They describe how a randomised controlled trial from 1991 first indicated that taking 4mg of folic acid during pregnancy (10 times the current recommended dose) could prevent about 80% of neural tube defects. On the basis of this trial it was concluded that these defects are due to a vitamin deficiency that needs correcting before pregnancy.
However, they say that despite campaigns, a study of nearly 500,000 women in England showed that less than a third took folic acid supplements before pregnancy.
This varied by age, the highest use was in women aged 35-39, 38% of whom took folic acid before pregnancy, compared with only 13% of those aged 20-24 and 7% under 20. There was also marked ethnic variation, with 35% of white women taking folic acid compared with 20% of South Asian and 18% of Afro-Caribbean women.
Just under two-thirds of all women took supplements in early pregnancy. But the researchers say this is already too late and the current strategy of encouraging women to take folic acid before pregnancy is inadequate and in particular is putting younger women and minority groups at a disadvantage.
What is the case for mandatory folic acid fortification?
As of October 2017, 81 countries had introduced mandatory fortification of flour. This includes the US, Canada and Australia, but so far no countries in the EU. The authors suggest this is because some expert committees undervalue the benefits of folic acid. The European Commission Scientific Committee on Food reportedly consider low folate as a "risk factor" rather than an "important cause" of neural tube defects.
There is also a widely held view that public health involves encouraging personal choice – such as through taking supplements – rather than making choices for everyone.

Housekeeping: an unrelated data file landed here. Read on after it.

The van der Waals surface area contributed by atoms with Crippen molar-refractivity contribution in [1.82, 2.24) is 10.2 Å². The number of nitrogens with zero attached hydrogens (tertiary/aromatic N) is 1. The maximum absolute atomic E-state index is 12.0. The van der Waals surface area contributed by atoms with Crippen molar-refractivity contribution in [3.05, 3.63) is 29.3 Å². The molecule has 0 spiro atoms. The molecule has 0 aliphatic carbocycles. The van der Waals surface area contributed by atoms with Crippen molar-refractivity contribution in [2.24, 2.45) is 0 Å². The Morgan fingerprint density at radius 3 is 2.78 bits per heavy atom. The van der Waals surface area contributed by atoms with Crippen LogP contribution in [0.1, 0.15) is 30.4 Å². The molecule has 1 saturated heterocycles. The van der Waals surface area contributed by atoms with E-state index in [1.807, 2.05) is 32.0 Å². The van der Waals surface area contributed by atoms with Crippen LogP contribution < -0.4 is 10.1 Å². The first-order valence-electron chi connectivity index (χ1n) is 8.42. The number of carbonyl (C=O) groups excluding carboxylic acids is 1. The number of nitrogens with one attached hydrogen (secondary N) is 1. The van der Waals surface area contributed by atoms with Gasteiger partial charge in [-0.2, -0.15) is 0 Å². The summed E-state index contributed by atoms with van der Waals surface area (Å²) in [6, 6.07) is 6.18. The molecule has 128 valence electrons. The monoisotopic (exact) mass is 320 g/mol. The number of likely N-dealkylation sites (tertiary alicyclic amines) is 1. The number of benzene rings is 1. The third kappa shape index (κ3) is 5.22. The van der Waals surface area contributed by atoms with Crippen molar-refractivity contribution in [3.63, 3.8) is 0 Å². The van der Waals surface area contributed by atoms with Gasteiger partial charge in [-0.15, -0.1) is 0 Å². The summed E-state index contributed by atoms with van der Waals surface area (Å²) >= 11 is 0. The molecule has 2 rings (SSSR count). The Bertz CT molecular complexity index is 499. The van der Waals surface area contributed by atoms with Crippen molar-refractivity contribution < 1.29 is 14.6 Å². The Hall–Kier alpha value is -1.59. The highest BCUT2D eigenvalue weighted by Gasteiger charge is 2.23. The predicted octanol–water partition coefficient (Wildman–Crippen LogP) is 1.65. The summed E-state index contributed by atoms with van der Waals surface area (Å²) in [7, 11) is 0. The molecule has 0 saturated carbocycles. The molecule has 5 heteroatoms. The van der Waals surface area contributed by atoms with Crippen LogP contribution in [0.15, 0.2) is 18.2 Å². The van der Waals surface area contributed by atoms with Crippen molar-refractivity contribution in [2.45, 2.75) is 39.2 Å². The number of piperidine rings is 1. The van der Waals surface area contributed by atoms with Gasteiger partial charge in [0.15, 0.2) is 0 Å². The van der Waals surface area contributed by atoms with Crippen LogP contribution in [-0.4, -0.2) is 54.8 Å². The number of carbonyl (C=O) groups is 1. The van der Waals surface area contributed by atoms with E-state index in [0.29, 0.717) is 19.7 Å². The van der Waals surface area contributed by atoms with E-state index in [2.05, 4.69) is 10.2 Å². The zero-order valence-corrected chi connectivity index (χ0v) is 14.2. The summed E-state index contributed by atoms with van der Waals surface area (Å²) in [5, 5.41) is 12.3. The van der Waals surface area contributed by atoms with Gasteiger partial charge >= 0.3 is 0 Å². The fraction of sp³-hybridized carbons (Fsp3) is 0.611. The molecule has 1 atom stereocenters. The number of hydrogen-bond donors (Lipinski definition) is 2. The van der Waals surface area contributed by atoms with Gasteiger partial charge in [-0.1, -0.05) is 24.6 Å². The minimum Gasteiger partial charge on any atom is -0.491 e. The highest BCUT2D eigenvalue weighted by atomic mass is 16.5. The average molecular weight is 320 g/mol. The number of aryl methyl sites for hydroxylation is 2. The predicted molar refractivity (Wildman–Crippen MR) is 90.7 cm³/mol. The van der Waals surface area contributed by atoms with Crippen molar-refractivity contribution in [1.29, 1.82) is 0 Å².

The authors say that fortification would not give full protection but would be "a population safety net" for women who haven't taken supplements before pregnancy. They give examples of legislation – such as smoking bans and car seatbelts – to reduce harm even if they impinge on personal freedom.
They mention how flour is already fortified with iron, calcium and other B vitamins like thiamine and niacin. They also say how folic acid would have wider benefits than just preventing neural tube defects, including reducing anaemia due to folate deficiency in older adults.
What do they say about possible harms?
The authors say: "with such evidence, the imperative for government to implement fortification is overwhelming." The only factor that could weigh against this is evidence of harms. In this regard they report that the Food and Nutrition Board at the Institute of Medicine (IOM) of the National Academies in the US found no evidence of harm from folic acid or folate.
However, IOM did think folic acid supplementation may be problematic for people with vitamin B12 deficiency, which is a condition where lack of vitamin B12 causes the body to produce abnormally large red blood cells that can't function properly.
As folic acid is similar to vitamin B12, this could partially compensate for the lack of vitamin B12. One concern is that this will lead to a delay in diagnosis which could allow neurological symptoms, such as neuropathy (nerve damage which can result in symptoms such as nerve pain and reduced motor function) to develop.
However, the review argues that with adequate diagnostics this shouldn't be a concern.